In April 1989, 16-year-old Johnny Bates was shot to death in Houston by 17-year-old Demetrick Walker after Johnny refused to turn over his Air Jordan hightops. In March, Demetrick was sentenced to life in prison. Said prosecutor Mark Vinson, “It's bad when we create an image of luxury about athletic gear that it forces people to kill over it.”
Jordan shakes his head.
“I thought I'd be helping out others and everything would be positive,” he says. “I thought people would try to emulate the good things I do, they'd try to achieve, to be better. Nothing bad. I never thought because of my endorsement of a shoe, or any product, that people would harm each other. Everyone likes to be admired, but when it comes to kids actually killing each other”—he pauses—“then you have to reevaluate things.”
We certainly do. In a country that has long been hung up on style over substance, flash over depth, the athletic shoe and sportswear industries (a projected $5.5 billion in domestic sales of name-brand shoes in 1990; more than $2 billion in sweatpants, sweatshirts and warmup suits) suddenly have come to represent the pinnacle of consumer exploitation. In recent months the industries, which include heavyweights Nike and Reebok as well as smaller players Adidas, Asics, British Knights, Brooks, Converse, Ellesse, Etonic, Fila, L.A. Gear, New Balance, Pony, Puma, Starter and numerous other makers of sports shoes, caps and jackets, have been accused of creating a fantasy-fueled market for luxury items in the economically blasted inner cities and willingly tapping into the flow of drug and gang money. This has led to a frightening outbreak of crimes among poor black kids trying to make their mark by “busting fresh,” or dressing at the height of fashion.
In some cities muggings for sportswear are commonplace—Atlanta police, for instance, estimate they have handled more than 50 such robberies in the last four months. Yet it is not only the number of violent acts but also the seeming triviality of the booty that has stunned the public. In February, 19-year-old Calvin Wash was about to cross Central Park Avenue on Chicago's West Side when, according to police, two youths drove up in a van and demanded that he give them the Cincinnati Bengal jacket he was wearing. When Wash resisted, one of the youths is alleged to have fatally shot him in the back—through the A in BENGALS.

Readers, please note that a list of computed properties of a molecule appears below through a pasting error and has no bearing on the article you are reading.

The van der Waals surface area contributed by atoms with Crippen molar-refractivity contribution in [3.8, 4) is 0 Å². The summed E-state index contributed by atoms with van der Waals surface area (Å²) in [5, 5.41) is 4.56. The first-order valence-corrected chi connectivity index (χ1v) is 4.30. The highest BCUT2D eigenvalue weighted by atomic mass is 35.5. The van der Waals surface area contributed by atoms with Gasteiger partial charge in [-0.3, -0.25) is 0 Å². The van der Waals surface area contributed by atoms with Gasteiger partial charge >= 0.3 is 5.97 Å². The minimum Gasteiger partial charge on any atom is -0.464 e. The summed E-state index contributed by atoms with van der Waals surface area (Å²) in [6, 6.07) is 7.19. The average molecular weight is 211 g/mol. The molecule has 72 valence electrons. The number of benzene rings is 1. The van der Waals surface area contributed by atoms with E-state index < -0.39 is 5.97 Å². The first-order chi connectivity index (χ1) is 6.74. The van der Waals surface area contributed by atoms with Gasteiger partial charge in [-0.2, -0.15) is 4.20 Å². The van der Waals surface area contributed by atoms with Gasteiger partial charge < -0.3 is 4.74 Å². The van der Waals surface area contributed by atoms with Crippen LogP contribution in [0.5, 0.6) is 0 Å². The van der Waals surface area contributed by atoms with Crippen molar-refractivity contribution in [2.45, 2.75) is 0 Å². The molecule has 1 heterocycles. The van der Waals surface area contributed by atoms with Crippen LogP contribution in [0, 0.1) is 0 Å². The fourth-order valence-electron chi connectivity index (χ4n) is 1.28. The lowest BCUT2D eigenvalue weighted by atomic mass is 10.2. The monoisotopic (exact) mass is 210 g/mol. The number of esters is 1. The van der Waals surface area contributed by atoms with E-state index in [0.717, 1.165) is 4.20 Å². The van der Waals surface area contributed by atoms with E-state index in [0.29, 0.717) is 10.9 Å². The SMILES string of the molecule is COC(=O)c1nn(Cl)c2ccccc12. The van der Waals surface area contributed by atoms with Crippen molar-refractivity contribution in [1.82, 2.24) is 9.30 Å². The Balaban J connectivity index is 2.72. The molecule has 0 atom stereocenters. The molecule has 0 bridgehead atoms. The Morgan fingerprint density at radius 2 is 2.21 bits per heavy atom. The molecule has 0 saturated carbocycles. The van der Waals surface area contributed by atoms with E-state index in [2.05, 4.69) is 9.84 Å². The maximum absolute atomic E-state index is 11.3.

Chicago police sergeant Michael Chasen, who works in the violent crimes division in Area Four, which covers four of Chicago's 25 police districts, says his districts have about 50 reported incidents involving jackets and about a dozen involving gym shoes each month. “When you really think about the crime itself—taking someone's clothes off their body—you can't get much more basic,” he says.
But, of course, these assailants aren't simply taking clothes from their victims. They're taking status. Something is very wrong with a society that has created an underclass that is slipping into economic and moral oblivion, an underclass in which pieces of rubber and plastic held together by shoelaces are sometimes worth more than a human life. The shoe companies have played a direct role in this. With their million-dollar advertising campaigns, superstar spokesmen and over-designed, high-priced products aimed at impressionable young people, they are creating status from thin air to feed those who are starving for self-esteem. “No one person is responsible for this type of violence,” says Patricia Graham, principal of Chicago's Simeon High, one of the city's perennial basketball powers. “It's a combination of circumstances. It's about values and training. Society's values are out of sync, which is why these things have become important.”
“The classic explanation in sociology is that these people are driven by peer pressure,” says Mervin Daniel, a sociology professor at Morgan State. “What is advertised on TV and whatever your peers are doing, you do it too.” Most assuredly, the shoe industry relies heavily on advertising; it spends more than $200 million annually to promote and advertise its products, churning out a blizzard of images and words that make its shoes seem preternaturally hip, cool and necessary. Nike alone will spend $60 million in 1990 on TV and print ads that have built such slogans as “Bo knows,” and “Just do it,” and “Do you know? Do you know? Do you know?” into mantras of consumerism.